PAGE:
There's such a thing as being too safe with children's theatre. It's rather easy for artistic directors of venues geared toward children's programming to pull the latest Disney stage adaption off the shelf, or deliver material that's easily recognizable by today's kids without doing much to change it. Although there's nothing intrinsically wrong with that, I'm happy to report that Imagination Stage's Janet Stanford continues to set herself apart from the other such institutions in the area as she pushes the boundaries of what defines children's theatre. Certainly, the ever-growing company's current production of Anime Momotaro, a stage adaptation of the traditional Japanese folktale first conceived at Honolulu's Theatre for Youth, is yet another solid example of the value of making theatre accessible to kids, but doing so in a stylistically interesting and innovative way.
In this charming tale, an Old Woman and an Old Man want desperately to have a child. After a long wait, they get their wish when a large peach floats down the river and a small baby boy appears from within it. They name him Momotaro ("Peach Boy"). Momotaro grows up to be a strong young man filled with courage, strength, and sound morals. As he seeks to fight giant ogres that terrorize his village with the help of several animal friends - a dog, a monkey, and a bird - he learns several valuable lessons, least of which is the fact that violence and fighting only beget violence and fighting. As Momotaro realizes that one needs to respect, honor and befriend those who are different, the adults in his life and the ogres learn the same lesson.
Adaptors Eric Johnson (Director) and Alvin Chan (Choreographer) embrace the traditional elements of this old tale while infusing it with modern elements that will make it intriguing to 21st century American kids. At the same time, a shift in the ending allows them to raise awareness of timely social issues such as bullying through a theatrical medium. Borrowing from anime and manga, art forms made popular in Japan that have attracted attention across the globe, they present the story in a stylized manner with vivid colors, live action figures, and impressive sound effects. 'Ninjas' of sorts help move the action along in a visually interesting way.
In this production, the majority of the cast is asked to play double or triple duty to act out the characters in Momotaro's adventure and to serve as 'invisible men/women' in black that help bring the adventure to life on stage. Of these, Tia Shearer (Old Woman/Nakamon the Ogre/Kiji the Bird) is the most successful at quickly and wholly transforming from one character to another - from the wise old woman and the ogre that doesn't quite fit in to the bird that's there to help Momotaro do what's needed. Her stage presence and comedic timing is undeniable and her joy of performing is infectious. Phillip Reid (Old Man/Monomon the Ogre/Inu the Dog) and Rafael Untalan (Daimon, the 'meanest' ogre of them all, and Saru the Monkey) also bring an imposing presence to their respective roles, particularly when tasked to play the bane of the village's existence - those pesky ogres.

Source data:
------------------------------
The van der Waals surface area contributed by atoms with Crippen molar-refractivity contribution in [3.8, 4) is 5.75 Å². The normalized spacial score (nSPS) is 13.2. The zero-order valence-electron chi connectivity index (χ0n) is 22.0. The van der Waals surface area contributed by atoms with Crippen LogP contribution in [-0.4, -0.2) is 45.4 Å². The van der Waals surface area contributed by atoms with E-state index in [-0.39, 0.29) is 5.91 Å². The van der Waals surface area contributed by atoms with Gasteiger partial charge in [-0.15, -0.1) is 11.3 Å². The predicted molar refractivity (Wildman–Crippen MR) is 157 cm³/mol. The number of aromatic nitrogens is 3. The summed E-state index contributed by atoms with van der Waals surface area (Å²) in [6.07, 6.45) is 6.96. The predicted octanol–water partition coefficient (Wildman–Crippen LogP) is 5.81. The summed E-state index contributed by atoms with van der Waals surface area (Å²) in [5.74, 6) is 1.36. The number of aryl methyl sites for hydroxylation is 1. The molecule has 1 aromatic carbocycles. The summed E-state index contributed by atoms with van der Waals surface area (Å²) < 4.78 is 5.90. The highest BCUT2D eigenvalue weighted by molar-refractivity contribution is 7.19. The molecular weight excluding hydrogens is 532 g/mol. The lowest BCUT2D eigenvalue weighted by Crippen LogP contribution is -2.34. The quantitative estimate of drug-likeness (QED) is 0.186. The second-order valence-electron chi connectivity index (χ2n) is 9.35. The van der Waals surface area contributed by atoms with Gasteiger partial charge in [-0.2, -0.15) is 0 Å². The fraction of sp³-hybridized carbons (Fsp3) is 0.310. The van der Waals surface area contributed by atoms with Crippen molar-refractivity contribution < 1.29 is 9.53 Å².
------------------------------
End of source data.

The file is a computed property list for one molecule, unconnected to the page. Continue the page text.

Ryan Sellers (Koken) and Jacob Yeh (Momotaro) don't have the burden of performing multiple roles, but both rise to their own challenges. Sellers very credibly sets the tone for the story as the narrator and plays a crucial role in moving the action along. It is clear his Synetic Theater experience has been put to good use as he moves gracefully across the stage and communicates more with his body/facial expressions than many actors do with words. However, what would a production of Anime Momotaro be without a strong lead actor in the title role? Yeh has charisma in spades and is certainly up to the job. His youthful presence, strong chemistry with his counterparts, and personable charm ultimately make the play work quite well. He's one to watch to be sure.
Despite the strong cast, I do have a few qualms. With such a traditional Japanese tale (even if it's presented with a modern twist), I do wonder if the play would have worked even better with an all-Asian cast? The world presented in the production is a heightened one, but when presenting a story that is fundamentally grounded in another culture, I think it's always best to be as true to the situation as possible. Likewise, the actors are (many times) directed to speak English with an Asian accent. Whether this is a good choice is debatable. Although it did not distract me quite as much as it could have, it left me pondering whether I would have felt differently about that linguistic choice if an all-Asian cast was used. That being said (as a bit of an international relations geek), I am happy to see the production team utilized a cultural advisor (Terry Hong) to ensure the integrity of the piece. This is important given the traditional source material.